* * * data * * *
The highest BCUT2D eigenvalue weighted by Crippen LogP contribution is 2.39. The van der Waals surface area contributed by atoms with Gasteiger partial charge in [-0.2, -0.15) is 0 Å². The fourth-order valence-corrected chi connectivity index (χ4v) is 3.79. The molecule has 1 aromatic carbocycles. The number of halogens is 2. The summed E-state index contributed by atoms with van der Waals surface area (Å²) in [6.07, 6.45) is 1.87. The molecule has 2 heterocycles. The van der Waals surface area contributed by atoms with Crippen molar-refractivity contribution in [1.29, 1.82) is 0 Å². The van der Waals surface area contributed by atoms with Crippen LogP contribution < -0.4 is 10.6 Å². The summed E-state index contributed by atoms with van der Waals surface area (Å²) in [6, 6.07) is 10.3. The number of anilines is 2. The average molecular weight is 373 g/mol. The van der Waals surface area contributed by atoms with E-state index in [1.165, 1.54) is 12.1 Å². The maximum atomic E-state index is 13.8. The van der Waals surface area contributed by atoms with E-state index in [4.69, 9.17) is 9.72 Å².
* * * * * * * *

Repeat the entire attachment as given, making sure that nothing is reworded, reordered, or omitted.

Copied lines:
The highest BCUT2D eigenvalue weighted by Crippen LogP contribution is 2.39. The van der Waals surface area contributed by atoms with Gasteiger partial charge in [-0.2, -0.15) is 0 Å². The fourth-order valence-corrected chi connectivity index (χ4v) is 3.79. The molecule has 1 aromatic carbocycles. The number of halogens is 2. The summed E-state index contributed by atoms with van der Waals surface area (Å²) in [6.07, 6.45) is 1.87. The molecule has 2 heterocycles. The van der Waals surface area contributed by atoms with Crippen molar-refractivity contribution in [1.29, 1.82) is 0 Å². The van der Waals surface area contributed by atoms with Crippen LogP contribution < -0.4 is 10.6 Å². The summed E-state index contributed by atoms with van der Waals surface area (Å²) in [6, 6.07) is 10.3. The number of anilines is 2. The average molecular weight is 373 g/mol. The van der Waals surface area contributed by atoms with E-state index in [1.165, 1.54) is 12.1 Å². The maximum atomic E-state index is 13.8. The van der Waals surface area contributed by atoms with E-state index in [4.69, 9.17) is 9.72 Å².